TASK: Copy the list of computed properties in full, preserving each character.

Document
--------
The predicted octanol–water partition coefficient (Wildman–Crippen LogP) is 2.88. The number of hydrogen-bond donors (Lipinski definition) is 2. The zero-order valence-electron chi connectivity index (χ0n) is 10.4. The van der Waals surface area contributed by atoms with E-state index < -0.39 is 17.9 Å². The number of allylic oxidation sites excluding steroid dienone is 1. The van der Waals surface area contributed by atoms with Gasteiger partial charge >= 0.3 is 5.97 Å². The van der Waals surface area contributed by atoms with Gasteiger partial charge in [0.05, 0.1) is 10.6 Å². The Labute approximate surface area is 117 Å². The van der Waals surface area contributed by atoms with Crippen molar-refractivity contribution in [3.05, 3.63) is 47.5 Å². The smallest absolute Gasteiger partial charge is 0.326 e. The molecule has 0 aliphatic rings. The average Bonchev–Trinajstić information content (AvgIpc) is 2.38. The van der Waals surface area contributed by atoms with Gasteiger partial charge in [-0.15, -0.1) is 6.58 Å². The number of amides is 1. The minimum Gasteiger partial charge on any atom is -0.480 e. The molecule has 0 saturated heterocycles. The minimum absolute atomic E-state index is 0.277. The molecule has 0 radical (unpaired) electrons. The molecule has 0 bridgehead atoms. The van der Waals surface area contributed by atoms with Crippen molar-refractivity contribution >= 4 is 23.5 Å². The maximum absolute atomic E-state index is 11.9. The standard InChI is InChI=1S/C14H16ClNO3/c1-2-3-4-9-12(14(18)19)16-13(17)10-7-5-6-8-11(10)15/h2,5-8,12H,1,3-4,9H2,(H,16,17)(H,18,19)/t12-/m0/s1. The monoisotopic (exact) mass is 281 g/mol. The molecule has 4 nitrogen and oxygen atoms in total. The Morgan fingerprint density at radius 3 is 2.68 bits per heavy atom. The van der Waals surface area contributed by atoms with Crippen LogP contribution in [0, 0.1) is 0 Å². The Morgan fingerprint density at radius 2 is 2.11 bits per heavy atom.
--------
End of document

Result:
The predicted octanol–water partition coefficient (Wildman–Crippen LogP) is 2.88. The number of hydrogen-bond donors (Lipinski definition) is 2. The zero-order valence-electron chi connectivity index (χ0n) is 10.4. The van der Waals surface area contributed by atoms with E-state index < -0.39 is 17.9 Å². The number of allylic oxidation sites excluding steroid dienone is 1. The van der Waals surface area contributed by atoms with Gasteiger partial charge >= 0.3 is 5.97 Å². The van der Waals surface area contributed by atoms with Gasteiger partial charge in [0.05, 0.1) is 10.6 Å². The Labute approximate surface area is 117 Å². The van der Waals surface area contributed by atoms with Crippen molar-refractivity contribution in [3.05, 3.63) is 47.5 Å². The smallest absolute Gasteiger partial charge is 0.326 e. The molecule has 0 aliphatic rings. The average Bonchev–Trinajstić information content (AvgIpc) is 2.38. The van der Waals surface area contributed by atoms with Gasteiger partial charge in [-0.15, -0.1) is 6.58 Å². The number of amides is 1. The minimum Gasteiger partial charge on any atom is -0.480 e. The molecule has 0 saturated heterocycles. The minimum absolute atomic E-state index is 0.277. The molecule has 0 radical (unpaired) electrons. The molecule has 0 bridgehead atoms. The van der Waals surface area contributed by atoms with Crippen molar-refractivity contribution >= 4 is 23.5 Å². The maximum absolute atomic E-state index is 11.9. The standard InChI is InChI=1S/C14H16ClNO3/c1-2-3-4-9-12(14(18)19)16-13(17)10-7-5-6-8-11(10)15/h2,5-8,12H,1,3-4,9H2,(H,16,17)(H,18,19)/t12-/m0/s1. The monoisotopic (exact) mass is 281 g/mol. The molecule has 4 nitrogen and oxygen atoms in total. The Morgan fingerprint density at radius 3 is 2.68 bits per heavy atom. The van der Waals surface area contributed by atoms with Crippen LogP contribution in [0, 0.1) is 0 Å². The Morgan fingerprint density at radius 2 is 2.11 bits per heavy atom.